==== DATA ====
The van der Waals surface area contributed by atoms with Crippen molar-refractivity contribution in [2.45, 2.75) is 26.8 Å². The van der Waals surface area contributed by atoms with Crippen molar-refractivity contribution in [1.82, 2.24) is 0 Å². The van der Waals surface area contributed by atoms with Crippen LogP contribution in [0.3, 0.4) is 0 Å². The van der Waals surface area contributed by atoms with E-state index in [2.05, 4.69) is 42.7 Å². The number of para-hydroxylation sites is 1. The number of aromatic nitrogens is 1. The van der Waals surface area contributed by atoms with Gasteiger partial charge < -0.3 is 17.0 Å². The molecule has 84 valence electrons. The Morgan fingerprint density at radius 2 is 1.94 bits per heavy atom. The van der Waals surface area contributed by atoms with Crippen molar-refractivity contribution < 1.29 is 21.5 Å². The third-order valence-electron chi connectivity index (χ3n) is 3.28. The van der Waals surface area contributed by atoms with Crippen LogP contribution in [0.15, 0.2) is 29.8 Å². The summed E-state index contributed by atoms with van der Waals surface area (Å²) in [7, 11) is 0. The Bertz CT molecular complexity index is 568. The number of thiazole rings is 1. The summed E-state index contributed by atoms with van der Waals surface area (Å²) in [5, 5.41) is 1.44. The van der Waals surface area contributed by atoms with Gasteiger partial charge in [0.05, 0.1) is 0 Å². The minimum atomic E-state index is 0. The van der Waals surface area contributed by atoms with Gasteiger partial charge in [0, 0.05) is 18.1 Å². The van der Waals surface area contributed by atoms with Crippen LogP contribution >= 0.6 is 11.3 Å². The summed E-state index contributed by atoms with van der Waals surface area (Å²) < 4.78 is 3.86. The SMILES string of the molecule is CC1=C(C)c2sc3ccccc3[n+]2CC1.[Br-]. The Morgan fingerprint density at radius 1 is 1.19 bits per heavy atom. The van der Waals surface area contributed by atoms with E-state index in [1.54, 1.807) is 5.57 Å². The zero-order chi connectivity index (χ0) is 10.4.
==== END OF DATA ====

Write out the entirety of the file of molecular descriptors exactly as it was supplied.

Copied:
The van der Waals surface area contributed by atoms with Crippen molar-refractivity contribution in [2.45, 2.75) is 26.8 Å². The van der Waals surface area contributed by atoms with Crippen molar-refractivity contribution in [1.82, 2.24) is 0 Å². The van der Waals surface area contributed by atoms with Crippen LogP contribution in [0.3, 0.4) is 0 Å². The van der Waals surface area contributed by atoms with E-state index in [2.05, 4.69) is 42.7 Å². The number of para-hydroxylation sites is 1. The number of aromatic nitrogens is 1. The van der Waals surface area contributed by atoms with Gasteiger partial charge < -0.3 is 17.0 Å². The molecule has 84 valence electrons. The Morgan fingerprint density at radius 2 is 1.94 bits per heavy atom. The van der Waals surface area contributed by atoms with Crippen molar-refractivity contribution < 1.29 is 21.5 Å². The third-order valence-electron chi connectivity index (χ3n) is 3.28. The van der Waals surface area contributed by atoms with Crippen LogP contribution in [0.15, 0.2) is 29.8 Å². The summed E-state index contributed by atoms with van der Waals surface area (Å²) in [7, 11) is 0. The Bertz CT molecular complexity index is 568. The number of thiazole rings is 1. The summed E-state index contributed by atoms with van der Waals surface area (Å²) in [5, 5.41) is 1.44. The van der Waals surface area contributed by atoms with Gasteiger partial charge in [0.05, 0.1) is 0 Å². The minimum atomic E-state index is 0. The van der Waals surface area contributed by atoms with Gasteiger partial charge in [0, 0.05) is 18.1 Å². The van der Waals surface area contributed by atoms with Crippen LogP contribution >= 0.6 is 11.3 Å². The summed E-state index contributed by atoms with van der Waals surface area (Å²) < 4.78 is 3.86. The SMILES string of the molecule is CC1=C(C)c2sc3ccccc3[n+]2CC1.[Br-]. The Morgan fingerprint density at radius 1 is 1.19 bits per heavy atom. The van der Waals surface area contributed by atoms with E-state index in [1.54, 1.807) is 5.57 Å². The zero-order chi connectivity index (χ0) is 10.4.